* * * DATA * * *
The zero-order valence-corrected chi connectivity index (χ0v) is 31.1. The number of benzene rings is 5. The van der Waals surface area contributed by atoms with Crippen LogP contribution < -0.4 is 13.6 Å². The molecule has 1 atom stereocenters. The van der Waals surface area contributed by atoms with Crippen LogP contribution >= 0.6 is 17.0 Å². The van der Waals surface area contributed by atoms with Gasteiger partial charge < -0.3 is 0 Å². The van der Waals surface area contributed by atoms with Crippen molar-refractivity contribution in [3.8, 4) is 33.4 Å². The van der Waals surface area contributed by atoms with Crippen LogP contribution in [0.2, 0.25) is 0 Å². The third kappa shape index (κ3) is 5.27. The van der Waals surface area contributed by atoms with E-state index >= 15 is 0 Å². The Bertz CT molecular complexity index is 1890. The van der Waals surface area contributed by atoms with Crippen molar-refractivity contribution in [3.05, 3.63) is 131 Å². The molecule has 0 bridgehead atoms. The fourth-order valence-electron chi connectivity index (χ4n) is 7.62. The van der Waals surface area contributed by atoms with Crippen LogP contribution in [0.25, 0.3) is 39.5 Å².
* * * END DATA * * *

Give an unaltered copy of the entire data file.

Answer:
The zero-order valence-corrected chi connectivity index (χ0v) is 31.1. The number of benzene rings is 5. The van der Waals surface area contributed by atoms with Crippen LogP contribution < -0.4 is 13.6 Å². The molecule has 1 atom stereocenters. The van der Waals surface area contributed by atoms with Crippen LogP contribution >= 0.6 is 17.0 Å². The van der Waals surface area contributed by atoms with Gasteiger partial charge < -0.3 is 0 Å². The van der Waals surface area contributed by atoms with Crippen molar-refractivity contribution in [3.8, 4) is 33.4 Å². The van der Waals surface area contributed by atoms with Crippen LogP contribution in [0.2, 0.25) is 0 Å². The third kappa shape index (κ3) is 5.27. The van der Waals surface area contributed by atoms with E-state index >= 15 is 0 Å². The Bertz CT molecular complexity index is 1890. The van der Waals surface area contributed by atoms with Crippen molar-refractivity contribution in [3.05, 3.63) is 131 Å². The molecule has 0 bridgehead atoms. The fourth-order valence-electron chi connectivity index (χ4n) is 7.62. The van der Waals surface area contributed by atoms with Crippen LogP contribution in [0.25, 0.3) is 39.5 Å².